Founding Editor Rob Barnett Editor in Chief
John Quinn Seen & Heard Editor Emeritus Bill Kenny MusicWeb Webmaster
David Barker Postmaster
Jonathan Woolf MusicWeb Founder Len Mullenger
Gustav HOLST (1874-1934) At the Boar's Head, Op.42 - Opera in one 1 Act (1925) [55:11]
Jonathan Lemalu (bass-baritone) - Falstaff
Eric Barry (tenor) - Prince Hal
Paweł Kołodziej (bass) - Poins
Krzysztof Szumański (baritone) - Bardolf
Kathleen Reveille (mezzo) - Doll Tearsheet
Gary Griffiths (baritone) - Pistol
Nicole Percifield (soprano) - Hostess
Mateusz Stachura (baritone) - Gadshill Ralph VAUGHAN WILLIAMS (1872-1958) Riders to the Sea, Opera in one Act (1925-32) [38:29]
Gary Griffiths (baritone) - Bartley
Nicole Percifield (soprano) - Cathleen
Kathleen Reveille (mezzo) - Maurya
Evanna Chiew (mezzo) - Nora
Anna Fijałkowska (mezzo) - The woman
Warsaw Chamber Opera Sinfonietta/Łukasz Borowicz
rec. Warsaw Philharmonic Concert Hall, Warsaw, Poland, 18 March 2016 DUX 1307-08 [55:11 + 38:29]
On the face of it this set which provides two seldom performed, let alone recorded, English operas is a real bargain, especially since one, the Holst, presents here the complete edition of the opera for the first time. They were given concert performances on the same day as part of the 20th Ludwig Van Beethoven Easter Festival, which in itself is praiseworthy. However, I do have reservations, mainly about the Vaughan Williams, which make me treasure the earlier recordings even more.
The earliest of these two works is Ralph Vaughan Williams' Riders To The Sea which was premiered on 1 December 1937, some years after he completed the score. It is among the composer's shortest operas and is his most dramatic, as well as being my favourite of his sung stage works. He packs so much angst into his setting of the great Irish poet and playwright J. M. Synge’s doom-ridden play. It's a tale of a family's longing and grief for news of their fisherman son and brother who has been lost at sea. It is a tragic tale, one in which Vaughan Williams manages to ramp up the fear of the family. He seems also to empathise with his characters right from the opening notes. Here for me is where the problems start with this performance. Łukasz Borowicz does not seem to find the tension in the opening few bars, which serves as a sort of a prelude. Here Meredith Davies on EMI Classics (CDM 7647302), whose version was recorded in 1970 and is the quickest of the three I now have, reigns supreme. In Davies' performance you know from the very first note what to expect and he delivers with aplomb. In contrast Borowicz’s version just lacks that ability to grip me as Davies’ does. Richard Hickox on Chandos (CHAN 9392 now at mid-price on CHAN 10870 X), the slowest version, manages to keep the tension despite the slower pace.
Łukasz Borowicz is also let down by the choice of singer. The role of Maurya was envisaged by Vaughan Williams as a contralto but here, as in the Hickox, the part is taken by a mezzo-soprano. Kathleen Reveille for me sounds to me to be too young to be Maurya, the mother figure. Her interpretation is not helped by the over-use of vibrato in her voice. I do like the performance of Gary Griffiths in the role of Bartley, who makes an attempt at singing his role with an accent, something that is lacking elsewhere in this production of Vaughan Williams’ ‘Irish’ opera. Davies on the other hand gets his cast spot-on, the late great contralto Helen Watts, is in my opinion, the finest Maurya on record, her voice has the age and experience that the role requires, although Linda Finnie for Hickox is also good. Benjamin Luxon for Davies is a stand-out Bartley. Both these recordings also employ accented performances.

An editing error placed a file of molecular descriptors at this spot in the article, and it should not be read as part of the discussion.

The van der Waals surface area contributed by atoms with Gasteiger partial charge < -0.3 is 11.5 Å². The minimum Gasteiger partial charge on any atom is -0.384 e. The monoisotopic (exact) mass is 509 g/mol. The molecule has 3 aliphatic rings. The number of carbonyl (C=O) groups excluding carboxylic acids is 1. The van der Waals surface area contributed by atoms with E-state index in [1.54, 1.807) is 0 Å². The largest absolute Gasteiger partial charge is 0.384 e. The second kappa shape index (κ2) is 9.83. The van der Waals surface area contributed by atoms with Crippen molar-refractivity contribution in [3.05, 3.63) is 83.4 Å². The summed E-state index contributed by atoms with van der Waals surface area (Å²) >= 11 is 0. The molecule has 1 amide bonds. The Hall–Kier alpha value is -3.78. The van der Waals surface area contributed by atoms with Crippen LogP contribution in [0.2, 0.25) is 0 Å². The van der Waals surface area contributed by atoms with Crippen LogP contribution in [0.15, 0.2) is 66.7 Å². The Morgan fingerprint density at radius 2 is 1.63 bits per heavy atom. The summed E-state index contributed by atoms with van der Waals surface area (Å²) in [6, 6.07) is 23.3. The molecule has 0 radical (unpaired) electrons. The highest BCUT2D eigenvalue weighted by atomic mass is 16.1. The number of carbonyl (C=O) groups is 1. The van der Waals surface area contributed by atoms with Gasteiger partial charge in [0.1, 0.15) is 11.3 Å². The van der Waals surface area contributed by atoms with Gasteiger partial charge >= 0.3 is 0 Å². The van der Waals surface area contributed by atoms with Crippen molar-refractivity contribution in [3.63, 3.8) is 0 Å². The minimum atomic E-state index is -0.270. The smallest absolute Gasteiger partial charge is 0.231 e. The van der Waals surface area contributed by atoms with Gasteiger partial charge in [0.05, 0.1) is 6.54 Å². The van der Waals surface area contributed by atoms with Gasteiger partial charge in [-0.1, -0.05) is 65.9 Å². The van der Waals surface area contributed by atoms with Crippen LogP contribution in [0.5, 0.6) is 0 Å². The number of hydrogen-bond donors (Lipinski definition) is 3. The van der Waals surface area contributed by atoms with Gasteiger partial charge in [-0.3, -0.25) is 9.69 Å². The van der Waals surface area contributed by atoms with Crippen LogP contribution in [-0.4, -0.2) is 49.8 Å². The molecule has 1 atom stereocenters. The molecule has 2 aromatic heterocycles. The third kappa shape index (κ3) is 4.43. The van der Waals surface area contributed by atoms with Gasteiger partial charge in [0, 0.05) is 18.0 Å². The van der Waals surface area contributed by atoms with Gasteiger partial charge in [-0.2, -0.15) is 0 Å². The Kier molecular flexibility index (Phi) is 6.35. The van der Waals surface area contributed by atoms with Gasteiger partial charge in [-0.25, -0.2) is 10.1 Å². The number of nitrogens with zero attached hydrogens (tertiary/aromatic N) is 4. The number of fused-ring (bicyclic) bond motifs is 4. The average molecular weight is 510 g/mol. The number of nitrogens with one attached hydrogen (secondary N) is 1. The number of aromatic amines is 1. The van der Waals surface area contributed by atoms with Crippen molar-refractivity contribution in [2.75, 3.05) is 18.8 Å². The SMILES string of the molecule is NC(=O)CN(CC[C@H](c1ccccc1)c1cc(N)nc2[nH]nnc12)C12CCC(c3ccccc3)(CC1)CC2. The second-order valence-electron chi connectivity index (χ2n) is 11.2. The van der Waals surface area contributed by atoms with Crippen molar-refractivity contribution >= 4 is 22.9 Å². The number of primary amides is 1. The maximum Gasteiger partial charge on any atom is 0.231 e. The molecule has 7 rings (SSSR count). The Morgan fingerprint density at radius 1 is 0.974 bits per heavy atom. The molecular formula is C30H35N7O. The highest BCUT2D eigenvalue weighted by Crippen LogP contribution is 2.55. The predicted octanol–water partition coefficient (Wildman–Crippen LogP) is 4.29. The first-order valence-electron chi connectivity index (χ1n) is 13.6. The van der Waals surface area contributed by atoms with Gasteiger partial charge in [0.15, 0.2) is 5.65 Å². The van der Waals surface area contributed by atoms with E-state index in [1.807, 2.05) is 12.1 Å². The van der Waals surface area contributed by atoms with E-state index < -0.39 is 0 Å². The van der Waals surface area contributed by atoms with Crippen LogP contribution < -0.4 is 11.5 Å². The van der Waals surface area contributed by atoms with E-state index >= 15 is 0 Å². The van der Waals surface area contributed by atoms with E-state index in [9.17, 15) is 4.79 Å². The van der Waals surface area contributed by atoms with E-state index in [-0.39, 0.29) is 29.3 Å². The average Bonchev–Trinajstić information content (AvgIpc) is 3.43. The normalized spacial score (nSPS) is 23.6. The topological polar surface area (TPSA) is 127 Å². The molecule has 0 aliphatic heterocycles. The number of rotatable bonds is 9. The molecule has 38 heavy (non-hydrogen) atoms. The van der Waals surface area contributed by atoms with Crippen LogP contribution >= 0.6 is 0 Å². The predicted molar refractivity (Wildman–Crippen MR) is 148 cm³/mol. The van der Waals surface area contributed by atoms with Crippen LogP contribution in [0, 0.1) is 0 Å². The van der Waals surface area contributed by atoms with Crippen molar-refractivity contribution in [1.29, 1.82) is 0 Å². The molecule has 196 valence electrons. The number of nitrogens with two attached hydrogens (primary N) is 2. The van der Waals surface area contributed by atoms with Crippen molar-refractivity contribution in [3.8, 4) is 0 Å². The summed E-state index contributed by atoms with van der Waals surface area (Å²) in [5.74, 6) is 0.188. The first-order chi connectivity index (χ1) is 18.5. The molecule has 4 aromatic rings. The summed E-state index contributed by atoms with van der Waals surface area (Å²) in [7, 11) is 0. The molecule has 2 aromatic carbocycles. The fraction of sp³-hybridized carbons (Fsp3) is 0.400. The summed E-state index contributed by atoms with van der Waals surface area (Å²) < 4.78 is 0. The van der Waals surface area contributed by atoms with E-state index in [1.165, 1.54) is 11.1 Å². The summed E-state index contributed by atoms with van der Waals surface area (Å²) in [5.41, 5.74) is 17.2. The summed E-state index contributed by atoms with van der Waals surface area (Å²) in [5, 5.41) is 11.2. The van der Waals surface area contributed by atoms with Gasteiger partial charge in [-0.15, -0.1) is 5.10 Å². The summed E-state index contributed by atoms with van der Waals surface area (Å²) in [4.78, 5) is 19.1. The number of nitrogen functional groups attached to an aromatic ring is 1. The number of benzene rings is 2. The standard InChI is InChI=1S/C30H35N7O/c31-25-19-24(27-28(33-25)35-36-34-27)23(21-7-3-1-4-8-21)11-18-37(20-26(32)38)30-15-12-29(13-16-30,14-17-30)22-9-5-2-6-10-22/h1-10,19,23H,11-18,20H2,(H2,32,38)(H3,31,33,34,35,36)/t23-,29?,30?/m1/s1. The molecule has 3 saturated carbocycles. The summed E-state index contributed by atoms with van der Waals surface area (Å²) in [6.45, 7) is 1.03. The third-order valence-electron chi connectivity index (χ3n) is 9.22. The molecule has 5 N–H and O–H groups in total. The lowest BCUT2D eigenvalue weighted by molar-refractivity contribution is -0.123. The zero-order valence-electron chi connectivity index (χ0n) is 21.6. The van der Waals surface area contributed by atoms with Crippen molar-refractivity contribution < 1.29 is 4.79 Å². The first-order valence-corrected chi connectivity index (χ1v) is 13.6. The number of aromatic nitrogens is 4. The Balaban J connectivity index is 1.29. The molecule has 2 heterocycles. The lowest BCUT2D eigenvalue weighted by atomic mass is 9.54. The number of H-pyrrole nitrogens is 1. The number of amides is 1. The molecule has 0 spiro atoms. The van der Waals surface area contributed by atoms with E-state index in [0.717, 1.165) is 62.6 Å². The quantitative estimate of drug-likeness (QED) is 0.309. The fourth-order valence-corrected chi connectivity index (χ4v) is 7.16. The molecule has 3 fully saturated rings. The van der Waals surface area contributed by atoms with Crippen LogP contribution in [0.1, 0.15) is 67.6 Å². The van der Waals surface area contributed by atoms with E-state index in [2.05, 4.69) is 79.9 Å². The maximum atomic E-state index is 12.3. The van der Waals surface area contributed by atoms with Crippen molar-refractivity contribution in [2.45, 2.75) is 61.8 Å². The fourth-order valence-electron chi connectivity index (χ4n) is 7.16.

The orchestral playing and the wordless choral singing are well done, but not enough to save things. If you are looking for a recording of the Vaughan Williams look elsewhere. My suggestion is to try to track down a copy of the Davies.
Gustav Holst’s At The Boar's Head is served better than the Vaughan Williams in this set. This is not just because it represents the first recording of the complete version. Listening to this recording and contrasting it with that by David Atherton which is now only available in the
Warner Classics' Holst The Collector’s Edition box (review), I could hardly tell the difference between the two, except for the extended Devouring Time section. The text, which Holst himself drew together from Shakespeare’s Henry IV Parts 1 and 2 as well as a couple of sonnets, is set to a collection of some 35 traditional and folk tunes along with three sections of original music. Holst’s own daughter, Imogen, was not a great fan of the work, complaining that it was difficult to enjoy the text when set to the well known folk music. This opinion is one of the reasons given for the work's lack of success. Another is that Holst rigidly stuck to Shakespeare’s original neither adding nor embellishing it to achieve a more apt match for the music.
This new performance stands well against the Atherton. Jonathan Lemalu as Falstaff gives a wonderful interpretation. There is little to choose between him and Atherton’s Falstaff, John Tomlinson. I do however prefer Atherton’s Prince Hal. Philip Langridge brings a depth to the role that Eric Barry does not achieve, although Barry is in fine voice. Indeed the whole cast is in good voice with some impressive ensemble interplay especially between Jonathan Lemalu, Eric Barry and Kathleen Reveille. Again the orchestral playing is excellent, making this a most welcome new recording.
The two discs are presented in a fold-out digipack inside a slipcase along with a booklet containing full texts and informative notes to both operas. The recorded sound is good for both operas. It is difficult to hear any audience noise at all until the faded applause at the end of the Holst alone. The Vaughan Williams piece dies away with the sound of the wind machine.